JP Morgan CEO: Trump’s Tax, Regulation Cuts Have Accelerated Growth

By Petr Svab
Petr Svab
Petr Svab
Petr Svab is a reporter covering New York. Previously, he covered national topics including politics, economy, education, and law enforcement.
July 31, 2018 Updated: October 5, 2018

Jamie Dimon, chief executive of J.P. Morgan Chase, praised President Donald Trump for reversing a trend of uncompetitive taxes and excessive regulation, which he blamed for the languid recovery from the 2008 financial crisis.

“Presidents get a lot of credit, a lot of blame for things they didn’t do, but the President has done things which accelerated growth,” Dimon told CNBC’s Wilfred Frost on July 30.

He pointed to the wimpy GDP growth during a decade that, in his view, should have been a spry recovery.

“We had 20 percent over 10 years. It should’ve been 40. The reason it wasn’t 40 is because of a lot of things that we did hurt ourselves,” he said.

Economic policy went off track long before the crisis, according to Dimon.

“We needed competitive taxes,” he said. “For 20 years, we’ve been increasingly uncompetitive, driving capital and brains overseas.”

Trump’s tax cuts, among other things, slashed the federal corporate tax rate from 35 percent to 21 percent and ended double taxation of foreign profits. It also opens the door for companies to bring back the $3 trillion they had stashed overseas, for a one-time 15.5 percent tax.

Major companies have so far brought back or announced to bring back about $390 billion, according to data collected by SDxCentral. Apple alone indicated repatriation of some $245 billion.

Crucial for small businesses, according to Dimon, Trump also reduced federal regulations.

“I’m not talking about a big bank—I’m talking about small business. If you sat down … with small businesses, they’ll tell you about the crippling bureaucratic paperwork, litigation,” Dimon said. “We’ve had less small business formation in America than in any other recovery.”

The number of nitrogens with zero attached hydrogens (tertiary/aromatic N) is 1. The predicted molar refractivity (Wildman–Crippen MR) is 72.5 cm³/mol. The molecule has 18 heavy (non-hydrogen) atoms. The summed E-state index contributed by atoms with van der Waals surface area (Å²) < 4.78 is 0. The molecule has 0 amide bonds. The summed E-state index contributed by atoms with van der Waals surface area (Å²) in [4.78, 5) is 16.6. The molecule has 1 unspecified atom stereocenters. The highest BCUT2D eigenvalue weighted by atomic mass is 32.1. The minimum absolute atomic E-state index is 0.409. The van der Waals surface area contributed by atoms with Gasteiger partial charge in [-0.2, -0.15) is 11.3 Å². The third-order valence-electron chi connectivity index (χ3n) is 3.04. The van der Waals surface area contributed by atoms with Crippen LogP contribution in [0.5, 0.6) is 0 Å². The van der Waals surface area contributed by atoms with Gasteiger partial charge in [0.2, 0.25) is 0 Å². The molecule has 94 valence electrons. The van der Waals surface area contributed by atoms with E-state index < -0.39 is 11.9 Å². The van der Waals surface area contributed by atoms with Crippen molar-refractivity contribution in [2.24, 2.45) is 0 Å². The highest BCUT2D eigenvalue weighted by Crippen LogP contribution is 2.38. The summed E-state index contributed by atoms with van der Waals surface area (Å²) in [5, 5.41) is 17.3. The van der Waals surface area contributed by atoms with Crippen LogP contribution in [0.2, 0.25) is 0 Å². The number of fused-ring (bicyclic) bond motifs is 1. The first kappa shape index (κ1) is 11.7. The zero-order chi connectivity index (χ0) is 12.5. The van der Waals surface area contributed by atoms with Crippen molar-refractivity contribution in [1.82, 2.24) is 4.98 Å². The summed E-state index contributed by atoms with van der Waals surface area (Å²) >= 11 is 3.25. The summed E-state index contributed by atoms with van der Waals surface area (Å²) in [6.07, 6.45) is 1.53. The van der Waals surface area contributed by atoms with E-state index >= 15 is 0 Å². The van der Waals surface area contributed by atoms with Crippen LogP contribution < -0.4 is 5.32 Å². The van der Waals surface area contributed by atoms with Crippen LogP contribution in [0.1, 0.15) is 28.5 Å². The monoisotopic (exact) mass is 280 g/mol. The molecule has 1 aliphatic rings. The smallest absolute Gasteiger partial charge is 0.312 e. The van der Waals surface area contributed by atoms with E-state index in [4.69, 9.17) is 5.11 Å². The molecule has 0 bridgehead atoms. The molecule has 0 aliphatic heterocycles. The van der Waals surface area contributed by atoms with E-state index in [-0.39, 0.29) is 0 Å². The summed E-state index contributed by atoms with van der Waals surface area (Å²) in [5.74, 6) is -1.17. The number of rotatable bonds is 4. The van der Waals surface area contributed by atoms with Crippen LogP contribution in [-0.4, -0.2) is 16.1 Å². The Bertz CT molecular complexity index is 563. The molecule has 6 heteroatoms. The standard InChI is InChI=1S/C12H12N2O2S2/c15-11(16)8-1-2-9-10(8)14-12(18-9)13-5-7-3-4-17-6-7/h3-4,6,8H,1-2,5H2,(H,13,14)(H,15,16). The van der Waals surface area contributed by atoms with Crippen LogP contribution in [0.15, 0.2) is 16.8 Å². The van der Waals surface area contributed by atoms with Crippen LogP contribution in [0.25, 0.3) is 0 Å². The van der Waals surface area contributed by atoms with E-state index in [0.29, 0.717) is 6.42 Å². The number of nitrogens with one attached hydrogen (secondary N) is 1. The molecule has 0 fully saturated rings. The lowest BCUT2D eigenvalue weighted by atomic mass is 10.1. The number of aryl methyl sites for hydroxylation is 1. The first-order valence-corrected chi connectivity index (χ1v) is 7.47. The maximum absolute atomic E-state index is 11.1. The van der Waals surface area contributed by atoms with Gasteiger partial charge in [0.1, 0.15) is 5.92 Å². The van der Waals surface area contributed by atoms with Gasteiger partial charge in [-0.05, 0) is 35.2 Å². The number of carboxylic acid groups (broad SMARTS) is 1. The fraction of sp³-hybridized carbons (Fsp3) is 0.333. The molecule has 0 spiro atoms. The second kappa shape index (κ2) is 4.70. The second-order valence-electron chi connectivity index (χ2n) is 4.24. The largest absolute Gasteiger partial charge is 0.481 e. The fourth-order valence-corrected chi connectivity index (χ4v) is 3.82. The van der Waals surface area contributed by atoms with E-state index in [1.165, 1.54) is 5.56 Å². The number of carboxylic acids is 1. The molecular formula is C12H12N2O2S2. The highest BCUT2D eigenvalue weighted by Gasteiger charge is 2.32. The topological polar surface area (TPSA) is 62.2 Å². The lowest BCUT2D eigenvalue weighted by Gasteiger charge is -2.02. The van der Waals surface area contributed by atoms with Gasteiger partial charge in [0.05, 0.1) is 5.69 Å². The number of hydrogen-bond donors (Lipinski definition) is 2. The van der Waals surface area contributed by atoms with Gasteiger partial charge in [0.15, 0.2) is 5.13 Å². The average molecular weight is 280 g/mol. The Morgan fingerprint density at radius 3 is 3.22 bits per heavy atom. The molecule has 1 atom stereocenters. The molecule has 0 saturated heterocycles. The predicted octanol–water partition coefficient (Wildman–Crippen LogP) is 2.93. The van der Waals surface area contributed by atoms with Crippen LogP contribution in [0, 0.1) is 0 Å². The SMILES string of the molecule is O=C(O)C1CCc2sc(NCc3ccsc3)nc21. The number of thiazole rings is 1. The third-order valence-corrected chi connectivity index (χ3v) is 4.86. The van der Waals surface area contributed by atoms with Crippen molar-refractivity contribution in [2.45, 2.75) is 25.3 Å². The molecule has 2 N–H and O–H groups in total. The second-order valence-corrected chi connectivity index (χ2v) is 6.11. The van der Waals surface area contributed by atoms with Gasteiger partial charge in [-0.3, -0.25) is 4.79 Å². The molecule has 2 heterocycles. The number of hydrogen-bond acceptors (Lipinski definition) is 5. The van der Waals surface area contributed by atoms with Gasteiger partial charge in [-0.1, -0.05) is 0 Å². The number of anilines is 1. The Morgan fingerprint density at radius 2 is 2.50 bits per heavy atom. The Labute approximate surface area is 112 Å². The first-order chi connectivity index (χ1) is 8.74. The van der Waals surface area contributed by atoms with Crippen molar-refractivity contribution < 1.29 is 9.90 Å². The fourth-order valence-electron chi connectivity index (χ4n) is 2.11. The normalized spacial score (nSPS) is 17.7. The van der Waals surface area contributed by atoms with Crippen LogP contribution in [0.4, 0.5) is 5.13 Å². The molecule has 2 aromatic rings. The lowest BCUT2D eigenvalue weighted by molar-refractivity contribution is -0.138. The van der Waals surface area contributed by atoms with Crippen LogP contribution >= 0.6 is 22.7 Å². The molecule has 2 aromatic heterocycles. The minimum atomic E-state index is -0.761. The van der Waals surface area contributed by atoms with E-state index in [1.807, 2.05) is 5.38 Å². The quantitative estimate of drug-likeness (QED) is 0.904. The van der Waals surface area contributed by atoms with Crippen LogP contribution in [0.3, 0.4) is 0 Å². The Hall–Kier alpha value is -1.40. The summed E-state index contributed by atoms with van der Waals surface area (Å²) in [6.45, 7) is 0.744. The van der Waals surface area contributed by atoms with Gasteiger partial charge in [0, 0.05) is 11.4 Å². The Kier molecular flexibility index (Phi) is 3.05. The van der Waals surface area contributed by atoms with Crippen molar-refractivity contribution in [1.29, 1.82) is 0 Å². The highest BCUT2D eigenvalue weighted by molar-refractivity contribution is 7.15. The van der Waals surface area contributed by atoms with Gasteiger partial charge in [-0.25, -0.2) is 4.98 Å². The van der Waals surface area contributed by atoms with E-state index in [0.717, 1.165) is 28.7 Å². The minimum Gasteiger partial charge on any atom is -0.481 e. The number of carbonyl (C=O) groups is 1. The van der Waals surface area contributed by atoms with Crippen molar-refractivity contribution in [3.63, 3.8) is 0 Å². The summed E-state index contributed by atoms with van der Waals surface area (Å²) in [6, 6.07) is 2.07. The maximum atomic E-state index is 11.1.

Dimon gave the example of the crawling bureaucracy stifling capital spending.

“It takes 12 years to get permits to build a bridge that’s already there and failing. It took eight years to put a man on the moon,” he said. “So the American public looks at this stuff and says, ‘that’s what’s holding us back, it was us.’”

Trump said the approval process for infrastructure projects has been cut to two years under his command, with the goal being one year.

The economic engine has been roaring under Trump, with GDP growth accelerating to 4.1 percent in the second quarter on strong consumer and business spending, as well as an increase in exports.

Dimon wouldn’t venture to guess if such a pace is sustainable though.

“It certainly needs to be a hell of a lot better than two percent. I don’t know if the natural rate is three-an-a-half, or four, or three, but it’s not two,” he said.

A similar sentiment was expressed by Treasury Secretary Steven Mnuchin, who said on July 29 that the United States has entered a period of sustainable growth.

“We can only project a couple of years in the future,” he told Fox News. “But I think we’re well on this path for several years. I don’t think this is a one or two-year phenomenon. I think we definitely are in a period of 4-5 years of sustained 3 percent growth at least.”

J.P. Morgan topped expectations two weeks ago when it announced $8.3 billion in second-quarter profits.

Dimon remains worried about Trump’s tactic of using the threat of tariffs to force other countries to even the playing field on trade with the U.S. He acknowledged the issues Trump talks about, such as China’s forced transfer of intellectual property from American companies or the non-tariff barriers to trade, but advocated a softer approach of dialog that wouldn’t risk increasing prices for consumers and uncertainty for investors—both disadvantageous for banking business. Still, he hopes Trump’s approach will succeed, acknowledging the President may be proven right in the long term.

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Petr Svab
Petr Svab is a reporter covering New York. Previously, he covered national topics including politics, economy, education, and law enforcement.